5 Jul 2021 - 14 Jul 2021All dayCRASSH, Alison Richard Building, 7 West Road, Cambridge, CB3 9DT

Description

The Andrew W. Mellon Foundation-funded project Religious Diversity and the Secular University at CRASSH is pleased to convene another two-week summer school for early career scholars across the humanities and social sciences.

Four world-class senior scholars are in residence to lead the workshop:

For two weeks, our junior scholars will work with the scholars-in-residence as well as with the members of the CRASSH project, Simon Goldhill, Theodor Dunkelgrün and Sami Everett. Together, participants will study a set of primary sources selected by the senior scholars and engage critically with work-in-progress by each participant.


andrew w mellon foundation logo

 

‘Religious Diversity and the Secular University’ is funded by the Andrew W Mellon Foundation to support a multi-disciplinary examination of the interplay between religion, secularism, and the role of the university, reference #41600622.

 

Programme

Monday 5 July 2021
10:30 - 12:00

Katie Fleming (Queen Mary University of London)

Leading discussion of Kwame Anthony Appiah, The Lies that Bind: Rethinking Identity (2018)

14:00 - 15:30

Emanuelle Degli Esposti (University of Cambridge)

‘Sectarianism as Unconscious: Rethinking Religion, Identity, and and Ideology in a Globalised World’

16:30 - 18:00

Elizabeth Marcus

‘The Legal Afterlife of Empire: l’affaire de l’école de droit de Beyrouth’

Tuesday 6 July 2021
14:00 - 15:30

Khaled Furani (Tel Aviv University)

Leading discussion of Syed Farid Alatas, Ibn Khaldun (2013), pp. 105-134, and Magid Shihade, ‘Education and decolonization: On not reading Ibn Khaldun in Palestine’. Decolonization: Indigeneity, Education & Society 6:1 (2017), pp. 79-93.

16:30 - 18:00

Artemis Ignatidou

‘Martin Buber’s Creative Manifesto’

Wednesday 8 July 2021
10:30 - 12:00

Lena Salaymeh (University of Oxford)

Leading discussion of Guy G Stroumsa, “Rings or Three Impostors? The Comparative Approach to the Abrahamic Religions and its Origins” in The Oxford Handbook of the Abrahamic Religions (2015), and Abdelrahman Helli, “Religious and Sectarian Diversity in the Early Islamic Period. A Study of Ḍirār b. ʿAmr al-Ghaṭafānī’s (d. ca. 200/815) “Kitāb al-Taḥrīsh” (“The Book of Instigation”)” in Hikma 11:2 (2020), 212-232.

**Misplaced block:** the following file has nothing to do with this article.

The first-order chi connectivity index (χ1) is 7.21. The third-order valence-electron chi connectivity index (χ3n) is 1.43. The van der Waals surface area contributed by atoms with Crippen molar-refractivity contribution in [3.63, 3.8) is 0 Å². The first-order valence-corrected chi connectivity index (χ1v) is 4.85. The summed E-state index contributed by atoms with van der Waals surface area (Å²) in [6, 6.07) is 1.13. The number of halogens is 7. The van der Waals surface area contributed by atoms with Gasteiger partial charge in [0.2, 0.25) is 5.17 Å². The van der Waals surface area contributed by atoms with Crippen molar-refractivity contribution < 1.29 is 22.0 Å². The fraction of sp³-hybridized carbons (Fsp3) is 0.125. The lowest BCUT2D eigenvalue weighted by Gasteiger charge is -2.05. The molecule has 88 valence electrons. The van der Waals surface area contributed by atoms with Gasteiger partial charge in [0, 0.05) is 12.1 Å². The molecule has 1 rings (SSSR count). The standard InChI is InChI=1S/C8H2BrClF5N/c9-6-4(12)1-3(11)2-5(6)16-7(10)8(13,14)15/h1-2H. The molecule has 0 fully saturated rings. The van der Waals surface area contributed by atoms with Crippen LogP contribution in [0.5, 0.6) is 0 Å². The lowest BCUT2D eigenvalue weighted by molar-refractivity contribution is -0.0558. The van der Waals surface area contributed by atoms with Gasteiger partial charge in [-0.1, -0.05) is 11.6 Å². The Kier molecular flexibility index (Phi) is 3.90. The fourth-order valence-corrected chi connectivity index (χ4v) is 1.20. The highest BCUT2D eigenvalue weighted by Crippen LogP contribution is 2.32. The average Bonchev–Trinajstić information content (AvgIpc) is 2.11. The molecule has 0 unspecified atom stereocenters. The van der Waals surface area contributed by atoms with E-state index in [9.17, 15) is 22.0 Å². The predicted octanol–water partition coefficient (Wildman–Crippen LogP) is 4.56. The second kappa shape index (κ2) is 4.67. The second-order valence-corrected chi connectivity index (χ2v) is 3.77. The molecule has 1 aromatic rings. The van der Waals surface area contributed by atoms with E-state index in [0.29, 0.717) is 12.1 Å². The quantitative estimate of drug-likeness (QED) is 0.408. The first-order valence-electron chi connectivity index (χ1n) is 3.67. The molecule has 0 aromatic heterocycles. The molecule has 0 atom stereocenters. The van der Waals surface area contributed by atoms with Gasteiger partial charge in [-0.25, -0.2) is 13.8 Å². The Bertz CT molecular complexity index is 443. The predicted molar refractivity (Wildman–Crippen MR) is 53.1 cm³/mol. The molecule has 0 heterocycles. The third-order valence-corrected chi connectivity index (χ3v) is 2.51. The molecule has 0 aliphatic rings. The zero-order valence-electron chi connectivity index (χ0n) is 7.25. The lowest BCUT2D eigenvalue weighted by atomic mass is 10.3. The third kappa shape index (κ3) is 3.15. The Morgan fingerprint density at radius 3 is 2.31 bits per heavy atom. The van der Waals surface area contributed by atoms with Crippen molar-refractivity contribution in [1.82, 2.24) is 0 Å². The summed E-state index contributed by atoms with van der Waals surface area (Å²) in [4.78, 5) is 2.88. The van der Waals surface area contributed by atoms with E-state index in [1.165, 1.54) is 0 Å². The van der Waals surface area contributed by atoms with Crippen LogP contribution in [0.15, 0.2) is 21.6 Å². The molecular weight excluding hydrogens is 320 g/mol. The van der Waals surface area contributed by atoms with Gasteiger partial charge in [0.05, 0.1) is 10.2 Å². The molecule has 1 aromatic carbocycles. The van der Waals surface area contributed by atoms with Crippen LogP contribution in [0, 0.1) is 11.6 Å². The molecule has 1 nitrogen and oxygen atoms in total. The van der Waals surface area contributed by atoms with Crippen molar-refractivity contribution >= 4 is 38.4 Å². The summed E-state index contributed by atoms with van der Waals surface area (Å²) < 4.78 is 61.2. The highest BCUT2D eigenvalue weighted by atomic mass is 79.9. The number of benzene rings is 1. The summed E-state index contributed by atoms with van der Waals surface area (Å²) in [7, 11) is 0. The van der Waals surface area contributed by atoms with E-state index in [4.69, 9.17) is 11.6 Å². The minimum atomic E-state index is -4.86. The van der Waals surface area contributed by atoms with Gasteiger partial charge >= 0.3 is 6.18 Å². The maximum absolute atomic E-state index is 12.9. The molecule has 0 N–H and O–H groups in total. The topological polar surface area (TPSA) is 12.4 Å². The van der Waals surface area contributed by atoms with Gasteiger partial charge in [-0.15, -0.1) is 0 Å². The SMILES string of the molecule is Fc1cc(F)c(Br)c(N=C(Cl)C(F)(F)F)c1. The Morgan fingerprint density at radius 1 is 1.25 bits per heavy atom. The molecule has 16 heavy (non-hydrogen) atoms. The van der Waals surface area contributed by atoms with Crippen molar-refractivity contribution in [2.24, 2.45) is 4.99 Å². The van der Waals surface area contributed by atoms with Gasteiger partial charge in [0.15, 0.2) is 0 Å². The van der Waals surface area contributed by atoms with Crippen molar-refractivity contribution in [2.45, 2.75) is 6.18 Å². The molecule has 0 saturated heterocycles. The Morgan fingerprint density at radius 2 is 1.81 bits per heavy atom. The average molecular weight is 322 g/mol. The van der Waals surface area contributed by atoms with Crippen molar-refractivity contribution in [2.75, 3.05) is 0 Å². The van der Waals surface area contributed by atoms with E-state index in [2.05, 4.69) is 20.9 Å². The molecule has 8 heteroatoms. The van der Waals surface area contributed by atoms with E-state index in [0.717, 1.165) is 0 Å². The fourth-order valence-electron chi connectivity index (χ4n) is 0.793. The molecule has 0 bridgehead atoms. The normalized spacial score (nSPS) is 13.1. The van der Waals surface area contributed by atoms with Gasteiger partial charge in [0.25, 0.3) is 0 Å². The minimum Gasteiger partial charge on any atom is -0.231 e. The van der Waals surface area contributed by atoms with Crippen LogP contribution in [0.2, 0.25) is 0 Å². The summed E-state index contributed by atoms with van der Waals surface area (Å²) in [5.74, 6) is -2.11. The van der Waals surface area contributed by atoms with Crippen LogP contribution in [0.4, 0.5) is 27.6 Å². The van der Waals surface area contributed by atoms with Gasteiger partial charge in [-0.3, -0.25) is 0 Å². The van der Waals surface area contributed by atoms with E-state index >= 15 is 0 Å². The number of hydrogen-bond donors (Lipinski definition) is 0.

14:00 - 15:30

Rebekah Vince (Queen Mary University of London)

‘Hidden Heritages and Unlikely Legacies: A Little Jerusalem in Pondichéry?’

16:30 - 18:00

Lea Taragin-Zeller (University of Cambridge)

‘”Just a Cup of Tea?” Jewish-Muslim Interfaith Activism and the Gendered Politics of Representation’

Thursday 8 July 2021
10:30 - 12:00

Khaled Furani (Tel Aviv University)

Leading discussion of David Scott, Stuart Hall’s Voice: Intimations of an Ethics of Receptive Generosity (2017) chapter 4 “Learning to Learn from Others: An Ethics of Receptive Generosity” (pp. 116-142).

14:00 - 15:30

Alyaa Ebbiary (SOAS University of London)

‘From Subjects to Interlocutors: Muslims in the Margins and the Academy’

16:30 - 18:00

Sami Everett (University of Cambridge)

‘Comme un village méditerranée: North African Jewish Racialization in Sarcelles’

Friday 9 July 2021
10:30 - 12:00

Khaled Furani (Tel Aviv University)

Leading discussion of Friedrich Nietzsche, Anti-Education (Lectures I & II). Originally 1872. Ed. Reitter and Wellmon (2016), pp. 1-37.

14:00 - 15:30

Yang Shen (Max Planck Institute for the Study of Religious and Ethnic Diversity)

‘Confucian Teaching in a Pluralistic World: Intellectual Freedom, Public Intellectuals, and the Vision of Ma Yifu (1883-1967)’

Sunday 11 July 2021
10:30 - 12:00

Homi Bhabha (Harvard University)

Leading discussion of Frantz Fanon, Black Skin White Masks (2018), Chapter 5: “The Lived Experience of the Black Man”

14.00-15.30

 

16.30-18.00

14:00 - 15:30

Homi Bhabha (Harvard University)

‘Theatre of War: Din und Drang in William Kentridge’s The Head & the Load’

16:30 - 18:00

Lena Salaymeh (University of Oxford)

‘Religion is Secularised Tradition: Jewish and Muslim Circumcisions in Germany’, Oxford Journal of Legal Studies, (2020) 1-28.

Monday 12 July 2021
10:30 - 12:00

Homi Bhabha (Harvard University)

Leading discussion of James Baldwin, The Fire Next Time

14:00 - 15:30

Homi Bhabha (Harvard University)

Leading discussion of I Am Not Your Negro

Tuesday 13 July 2021
10:30 - 12:00

Homi Bhabha (Harvard University)

Leading discussion of Hannah Arendt, “We Refugees” in Altogether Elsewhere: Writers on Exile, ed. M. Robinson (London: Faber and Faber, 1994), pp. 110-119 and Giorgio Agamben, “We Refugees”, Symposium: A Quarterly Journal in Modern Literatures 49:2 (1995), 114-119.

14:00 - 15:30

Logan Williams (Durham University)

‘Yesh yoter miderekh achat lihyot yehudi: Defining Judaism and Opposing the Legacy of Antisemitism in Pauline Scholarship’

16:30 - 18:00

Simon Goldhill, Theo Dunkelgrün & Sami Everett (University of Cambridge)

Roundtable on the Religious Diversity and the Secular University project.

Wednesday 14 July 2021
10:30 - 12:00

Katie Fleming (Queen Mary University of London)

Leading discussion of Gillian Rose, “Athens and Jerusalem: A Tale of Three Cities”

14:00 - 15:30

Khaled Furani (Tel Aviv University)

Leading discussion of Vita Activa: The Spirit of Hannah Arendt

Upcoming Events

CENTRE FOR RESEARCH IN THE ARTS, SOCIAL SCIENCES AND HUMANITIES

Tel: +44 1223 766886
Email enquiries@crassh.cam.ac.uk